But when Lincoln rose to respond he said, "We cannot dedicate.  We cannot consecrate.  We cannot hallow this ground.  The brave men, living and dead, who struggled here, have consecrated it far above our poor power to add or detract.  The world will little note nor long remember what we say here, but it can never forget what they did here.”

            Lincoln believed that as inspiring as Edward Everett’s message might have been – as appropriate as it was to dedicate a cemetery that would hold the remains of those who had fought to preserve a Union by words – in a real sense, words were not enough.  Oratory, recollection, exhortation couldn’t carry the day.  The deeds – the bravery of Meade’s forces in repelling Pickett’s charge up Cemetery Ridge – had consecrated this resting place and the words simply recalled the deeds as the higher force.

            And then he said something that reminds us of the purpose of recalling history.  He said, “It is for us, the living, rather, to be dedicated here to the unfinished work which they who fought here have thus far so nobly advanced.”

            They met to dedicate a cemetery, but the President of the United States – charged with keeping together a nation born of equality and liberty – said it was for the living rather than the dead to be dedicated.  It was for the future rather than the past that they had assembled, else no meaning could be given to the sacrifice and the valor and the blood which colored these grounds.  If the living were not dedicated to the preservation of the Union and successfully concluded the war to keep it together, then those brave men would have died in vain.

            Lincoln’s oration was met with approbation by Edward Everett, who sent the President a note telling him that he had hit the heart of the matter in two minutes, while Mr. Everett had failed to approach it in two hours.

            But that was not a unanimous opinion. 

Lincoln thought his effort “weak.”  And scores of newspapers across the nation criticized the address in furious tones, believing it to have been not an appropriate remembrance of military valor, but, “silly” – as the Harrisburg Patriot said, a taunting political address triumphantly concealed, as Professor Danto has said.  And from Lincoln’s state, the Chicago Times said:  “Mr. Lincoln did most foully traduce the motives of the men who were slain at Gettysburg.  They gave their lives to maintain the old government and the only Constitution and union, and Lincoln perverted history, misstated the cause for which they had died, and with ignorant rudeness insulted the memory of the dead.  Readers will not have failed to observe the acceding bad taste which characterized the remarks of the President at the dedication of the soldier cemetery at Gettysburg.  The cheek of every American must tingle with shame as he reads the silly, flat and dish-watery utterances of the man who has to be pointed out to intelligent foreigners as the President of the United States.”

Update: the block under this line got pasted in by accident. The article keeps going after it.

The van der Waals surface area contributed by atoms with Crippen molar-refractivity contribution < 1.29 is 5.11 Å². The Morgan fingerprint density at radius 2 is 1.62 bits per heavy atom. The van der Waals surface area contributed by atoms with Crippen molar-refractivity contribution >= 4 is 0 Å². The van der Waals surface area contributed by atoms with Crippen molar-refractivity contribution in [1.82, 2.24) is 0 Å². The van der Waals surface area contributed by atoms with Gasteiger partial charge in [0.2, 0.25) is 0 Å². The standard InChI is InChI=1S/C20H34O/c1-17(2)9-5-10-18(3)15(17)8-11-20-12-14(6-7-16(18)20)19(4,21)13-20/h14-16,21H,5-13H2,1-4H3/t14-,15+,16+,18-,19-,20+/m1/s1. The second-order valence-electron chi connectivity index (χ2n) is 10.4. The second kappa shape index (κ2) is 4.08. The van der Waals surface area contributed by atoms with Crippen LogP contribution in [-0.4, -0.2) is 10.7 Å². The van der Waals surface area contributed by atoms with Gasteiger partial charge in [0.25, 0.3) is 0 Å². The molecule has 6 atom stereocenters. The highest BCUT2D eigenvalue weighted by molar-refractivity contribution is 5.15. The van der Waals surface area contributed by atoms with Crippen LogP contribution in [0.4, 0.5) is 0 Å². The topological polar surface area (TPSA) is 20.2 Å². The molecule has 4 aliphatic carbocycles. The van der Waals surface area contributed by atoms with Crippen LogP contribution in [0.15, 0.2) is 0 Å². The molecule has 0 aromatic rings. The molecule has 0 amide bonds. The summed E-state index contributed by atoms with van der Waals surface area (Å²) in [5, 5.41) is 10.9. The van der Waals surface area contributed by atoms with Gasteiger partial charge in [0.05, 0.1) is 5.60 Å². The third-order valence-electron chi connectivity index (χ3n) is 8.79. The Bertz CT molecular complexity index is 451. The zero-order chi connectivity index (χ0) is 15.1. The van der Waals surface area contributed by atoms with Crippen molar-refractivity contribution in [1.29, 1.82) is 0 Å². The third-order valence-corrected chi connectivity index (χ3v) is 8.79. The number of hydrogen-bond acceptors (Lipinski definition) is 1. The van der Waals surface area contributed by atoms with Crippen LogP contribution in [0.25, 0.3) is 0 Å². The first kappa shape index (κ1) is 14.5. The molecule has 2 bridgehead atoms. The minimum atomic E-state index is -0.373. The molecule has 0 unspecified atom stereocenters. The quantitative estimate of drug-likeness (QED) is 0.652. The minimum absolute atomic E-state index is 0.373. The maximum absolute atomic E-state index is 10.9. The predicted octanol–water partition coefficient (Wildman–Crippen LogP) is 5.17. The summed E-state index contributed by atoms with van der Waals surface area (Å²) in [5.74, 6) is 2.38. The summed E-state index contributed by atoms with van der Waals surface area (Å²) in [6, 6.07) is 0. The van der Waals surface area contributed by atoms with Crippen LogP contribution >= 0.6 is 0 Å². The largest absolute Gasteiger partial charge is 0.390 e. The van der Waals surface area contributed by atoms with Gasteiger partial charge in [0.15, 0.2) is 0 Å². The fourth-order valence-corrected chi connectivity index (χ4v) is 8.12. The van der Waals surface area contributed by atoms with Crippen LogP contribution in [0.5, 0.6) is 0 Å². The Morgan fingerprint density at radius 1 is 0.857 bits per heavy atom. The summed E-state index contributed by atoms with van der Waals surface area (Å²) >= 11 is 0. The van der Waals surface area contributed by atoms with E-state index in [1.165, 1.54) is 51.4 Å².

Harsh words, harsh words indeed.

But whether Americans’ cheeks tingled with shame on that occasion, today barely a schoolchild in America escapes memorization of the Gettysburg Address.  And most American adults can, at least haltingly, recall words, phrases, ideas.  My other political hero – Theodore Roosevelt – characterized it as the greatest speech ever made.  But how well have Americans in 1987 heeded Lincoln’s view that the leadership of the living was more important than sacrifices of the dead?  How far have we come from the Edward Everett trap – that exalted words over deeds?

In 1987, we have already lost one candidate for President who was encouraged to enter the contest, at least in part, for his oratorical skills – and forced out of the race when it was revealed that while the skills were his, the oratory was not.

“Character” – elusive, indefinable (I suppose, as Justice Potter Stewart once said of pornography we “know it when we see it”) is exalted over the stuff of leadership.

We know Abe Lincoln couldn’t be confirmed for the Supreme Court today, but could he even be nominated for President?

Could Abraham Lincoln be a candidate for President of the United States today?  Could he survive the kind of political inquiries which surround our presidential candidates in the name of ensuring that they have “character?”  Imagine – reporters hiding in the bushes outside his Springfield home; a Mike Wallace interview with Billy Herndon reporting on Mary Lincoln’s mental state and Abe’s eccentricities and depression.  Would he have been great on Nightline?

This and succeeding generations – weaned on television and satellite communications are constantly bombarded with the immediacy of our existence.  We do remember nothing and forget nothing.  Why don’t we save the TV replays for Sunday afternoon football?  Why don’t we depart from the headlines and the instant assessments of character and competence and judgment and look to the real world and what people achieve?  Or can achieve?  Could anyone else in Lincoln’s time have endured all that he endured to save the Union?  No name comes to my mind.  Perhaps not to yours.

Lincoln understood that while words excite and explain, it is the idea which commands action and the dream that ennobles deeds.  This generation of Americans needs to learn that.


Lincoln Fellowship of Pennsylvania